- N'Zursa 'Xellus – Former kaidon of the Refuge and Bal'Tol 'Xellus' uncle.
- Tulum 'Juranai – Former kaidon of the largest settlement on the colony Rahnelo.
- Gerdon 'Hilot - Former kaidon of the city-state of Hilot.
- Thel 'Vadam – The latest known kaidon of Vadam; killed the assassins sent by the elder Koida 'Vadam, then executed the latter and banished his family. Later he became the Supreme Commander of the Fleet of Particular Justice, and the Arbiter after that. After becoming the Arbiter, he killed the Prophet of Truth, effectively ending the Human-Covenant War. After the Great Schism, he sought reconciliation with humanity following the war, drawing ire from more conservative Sangheili.
- Unidentified kaidon of Moram – This kaidon was the target of a coup attempt by Ripa 'Moramee, one of his clanmates. 'Moramee's attempt failed and he was brought before the kaidon, who banished him to the Weeping Shadows of Sorrow penitentiary. 'Moramee's resolve during the coup led to his ascension to the rank of Arbiter.
- Levu 'Mdama – Kaidon of the state of Mdama following the Human-Covenant War in 2553. Allied himself with Thel 'Vadam and sought reconciliation with humanity.
- Panom – Kaidon of the State of Panom on Hesduros. Allied himself with Jul 'Mdama and formed a new Covenant to find the Didact's shield world, Requiem.
- Bal'Tol 'Xellus – Kaidon of the Refuge as of 2553. Ended the 'Greftus Faction rebellion.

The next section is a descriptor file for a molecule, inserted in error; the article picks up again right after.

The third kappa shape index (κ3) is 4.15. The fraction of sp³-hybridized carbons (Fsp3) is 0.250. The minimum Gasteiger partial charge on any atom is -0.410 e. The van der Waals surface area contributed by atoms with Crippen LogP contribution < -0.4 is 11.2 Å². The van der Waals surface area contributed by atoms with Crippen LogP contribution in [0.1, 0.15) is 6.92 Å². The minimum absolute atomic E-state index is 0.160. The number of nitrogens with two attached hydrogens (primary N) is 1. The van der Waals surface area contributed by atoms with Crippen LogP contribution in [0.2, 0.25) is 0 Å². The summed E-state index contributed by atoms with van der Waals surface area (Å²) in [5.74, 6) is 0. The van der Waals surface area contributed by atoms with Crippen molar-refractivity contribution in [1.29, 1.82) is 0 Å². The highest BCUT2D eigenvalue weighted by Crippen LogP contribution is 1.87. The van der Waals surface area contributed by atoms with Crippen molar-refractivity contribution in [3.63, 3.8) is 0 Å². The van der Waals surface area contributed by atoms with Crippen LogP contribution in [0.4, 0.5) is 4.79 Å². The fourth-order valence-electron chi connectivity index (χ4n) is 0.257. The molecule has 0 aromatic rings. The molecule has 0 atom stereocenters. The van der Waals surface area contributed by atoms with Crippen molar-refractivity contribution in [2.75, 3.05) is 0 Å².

- Tulum 'Juranai's youngest son – Kaidon of Rahnelo's largest settlement as of 2553.
- Dinnat 'Hilot's mate - Chosen as Gerdon 'Hilot's replacement as kaidon of Hilot.
- Rojka 'Kasaan - Former kaidon of the city-state of Rak on Carrow. In 2558, after quelling the opposition of Thars 'Sarov and helping prevent a planetary crisis, he returned to Rak and relinquished leadership to Kaidon Akato 'Dakaj.
- Akato 'Dakaj - A lesser kaidon who assumed control of Rak in 2558 following Thars' rebellion on Carrow. 
Eric Nylund's Halo: Ghosts of Onyx makes references to "Major Domo Sangheili". As a "majordomo" is the head (or acting head) of a household, it could be that this was an early concept for the kaidon or elder titles introduced in Halo: The Cole Protocol.
List of appearances
- Halo: The Cole Protocol (First appearance)
- Halo Wars: Genesis
- Halo: Glasslands
- Halo: The Thursday War
- Halo: Escalation
- Halo: Broken Circle
- Hunt the Truth
- Halo 5: Guardians
- Halo: Shadow of Intent
- Halo Fractures
- Lessons Learned (Mentioned only)
- Halo: Envoy
- ^ a b Halo Wars: Genesis
- ^ a b Halo: The Cole Protocol, page 89
- ^ Halo: Glasslands, page 171
- ^ Halo: The Cole Protocol, page 92
- ^ Halo: Broken Circle, page 47
- ^ Halo: The Cole Protocol, page 94
- ^ Halo: Shadow of Intent, page 19 (Google Play edition)
- ^ Halo: Glasslands, page 53
- ^ Halo: Broken Circle, page 278
- ^ Halo: Broken Circle, page 272
- ^ a b Halo: Shadow of Intent, page 22 (Google Play edition)
- ^ Halo: Broken Circle, page 46
- ^ Halo: Broken Circle, page 203
- ^ a b Halo: Shadow of Intent, page 18 (Google Play edition)
- ^ a b Halo: Fractures, "Lessons Learned", page 23-24
- ^ a b Halo: Glasslands, page 59
- ^ Halo: The Thursday War, page 441
- ^ Halo: Broken Circle, page 206
- ^ a b Halo: Envoy, page 372
- ^ Halo: Ghosts of Onyx, page 349